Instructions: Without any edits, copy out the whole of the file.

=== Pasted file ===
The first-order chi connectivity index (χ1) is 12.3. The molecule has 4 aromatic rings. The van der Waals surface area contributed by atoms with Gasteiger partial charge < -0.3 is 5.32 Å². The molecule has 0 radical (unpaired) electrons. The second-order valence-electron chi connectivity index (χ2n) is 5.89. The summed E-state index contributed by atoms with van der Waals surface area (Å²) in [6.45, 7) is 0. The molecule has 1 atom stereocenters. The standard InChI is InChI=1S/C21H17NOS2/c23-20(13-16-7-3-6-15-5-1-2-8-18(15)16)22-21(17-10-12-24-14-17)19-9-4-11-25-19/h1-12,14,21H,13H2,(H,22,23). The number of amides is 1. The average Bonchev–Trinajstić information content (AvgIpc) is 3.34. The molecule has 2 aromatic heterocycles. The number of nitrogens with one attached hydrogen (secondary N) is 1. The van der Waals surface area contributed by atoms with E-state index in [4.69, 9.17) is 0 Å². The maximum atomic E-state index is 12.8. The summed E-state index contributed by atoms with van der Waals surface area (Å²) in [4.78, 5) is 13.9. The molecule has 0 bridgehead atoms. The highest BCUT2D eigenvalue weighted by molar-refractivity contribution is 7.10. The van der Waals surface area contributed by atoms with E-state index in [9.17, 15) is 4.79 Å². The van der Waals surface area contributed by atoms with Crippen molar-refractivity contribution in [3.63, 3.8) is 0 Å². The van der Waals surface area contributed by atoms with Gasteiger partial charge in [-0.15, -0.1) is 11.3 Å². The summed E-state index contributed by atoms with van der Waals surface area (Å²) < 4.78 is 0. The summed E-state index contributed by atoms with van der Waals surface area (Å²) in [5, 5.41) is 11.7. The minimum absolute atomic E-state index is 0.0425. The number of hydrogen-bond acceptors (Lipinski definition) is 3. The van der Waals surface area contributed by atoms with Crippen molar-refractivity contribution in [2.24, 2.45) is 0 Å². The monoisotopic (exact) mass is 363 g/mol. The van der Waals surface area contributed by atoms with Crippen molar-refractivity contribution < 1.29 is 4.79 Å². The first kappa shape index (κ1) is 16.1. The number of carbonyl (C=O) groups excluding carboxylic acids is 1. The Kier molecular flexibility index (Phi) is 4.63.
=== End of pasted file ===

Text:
The first-order chi connectivity index (χ1) is 12.3. The molecule has 4 aromatic rings. The van der Waals surface area contributed by atoms with Gasteiger partial charge < -0.3 is 5.32 Å². The molecule has 0 radical (unpaired) electrons. The second-order valence-electron chi connectivity index (χ2n) is 5.89. The summed E-state index contributed by atoms with van der Waals surface area (Å²) in [6.45, 7) is 0. The molecule has 1 atom stereocenters. The standard InChI is InChI=1S/C21H17NOS2/c23-20(13-16-7-3-6-15-5-1-2-8-18(15)16)22-21(17-10-12-24-14-17)19-9-4-11-25-19/h1-12,14,21H,13H2,(H,22,23). The number of amides is 1. The average Bonchev–Trinajstić information content (AvgIpc) is 3.34. The molecule has 2 aromatic heterocycles. The number of nitrogens with one attached hydrogen (secondary N) is 1. The van der Waals surface area contributed by atoms with E-state index in [4.69, 9.17) is 0 Å². The maximum atomic E-state index is 12.8. The summed E-state index contributed by atoms with van der Waals surface area (Å²) in [4.78, 5) is 13.9. The molecule has 0 bridgehead atoms. The highest BCUT2D eigenvalue weighted by molar-refractivity contribution is 7.10. The van der Waals surface area contributed by atoms with E-state index in [9.17, 15) is 4.79 Å². The van der Waals surface area contributed by atoms with Crippen molar-refractivity contribution in [3.63, 3.8) is 0 Å². The van der Waals surface area contributed by atoms with Gasteiger partial charge in [-0.15, -0.1) is 11.3 Å². The summed E-state index contributed by atoms with van der Waals surface area (Å²) < 4.78 is 0. The summed E-state index contributed by atoms with van der Waals surface area (Å²) in [5, 5.41) is 11.7. The minimum absolute atomic E-state index is 0.0425. The number of hydrogen-bond acceptors (Lipinski definition) is 3. The van der Waals surface area contributed by atoms with Crippen molar-refractivity contribution in [2.24, 2.45) is 0 Å². The monoisotopic (exact) mass is 363 g/mol. The van der Waals surface area contributed by atoms with Crippen molar-refractivity contribution < 1.29 is 4.79 Å². The first kappa shape index (κ1) is 16.1. The number of carbonyl (C=O) groups excluding carboxylic acids is 1. The Kier molecular flexibility index (Phi) is 4.63.